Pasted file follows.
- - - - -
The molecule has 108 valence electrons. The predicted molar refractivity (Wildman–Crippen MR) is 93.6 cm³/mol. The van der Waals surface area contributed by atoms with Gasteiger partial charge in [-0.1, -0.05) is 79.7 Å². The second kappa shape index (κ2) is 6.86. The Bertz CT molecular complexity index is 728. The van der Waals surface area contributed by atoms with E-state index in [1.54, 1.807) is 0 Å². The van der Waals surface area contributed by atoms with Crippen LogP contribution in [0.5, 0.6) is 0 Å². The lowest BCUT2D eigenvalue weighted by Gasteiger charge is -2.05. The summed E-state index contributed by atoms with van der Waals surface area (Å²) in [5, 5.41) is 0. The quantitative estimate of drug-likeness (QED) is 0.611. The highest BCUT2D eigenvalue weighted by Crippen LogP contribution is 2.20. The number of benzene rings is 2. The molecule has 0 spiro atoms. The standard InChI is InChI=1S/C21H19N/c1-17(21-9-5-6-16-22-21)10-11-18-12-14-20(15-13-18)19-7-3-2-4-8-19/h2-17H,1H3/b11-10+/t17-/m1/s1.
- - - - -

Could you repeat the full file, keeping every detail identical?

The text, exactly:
The molecule has 108 valence electrons. The predicted molar refractivity (Wildman–Crippen MR) is 93.6 cm³/mol. The van der Waals surface area contributed by atoms with Gasteiger partial charge in [-0.1, -0.05) is 79.7 Å². The second kappa shape index (κ2) is 6.86. The Bertz CT molecular complexity index is 728. The van der Waals surface area contributed by atoms with E-state index in [1.54, 1.807) is 0 Å². The van der Waals surface area contributed by atoms with Crippen LogP contribution in [0.5, 0.6) is 0 Å². The lowest BCUT2D eigenvalue weighted by Gasteiger charge is -2.05. The summed E-state index contributed by atoms with van der Waals surface area (Å²) in [5, 5.41) is 0. The quantitative estimate of drug-likeness (QED) is 0.611. The highest BCUT2D eigenvalue weighted by Crippen LogP contribution is 2.20. The number of benzene rings is 2. The molecule has 0 spiro atoms. The standard InChI is InChI=1S/C21H19N/c1-17(21-9-5-6-16-22-21)10-11-18-12-14-20(15-13-18)19-7-3-2-4-8-19/h2-17H,1H3/b11-10+/t17-/m1/s1.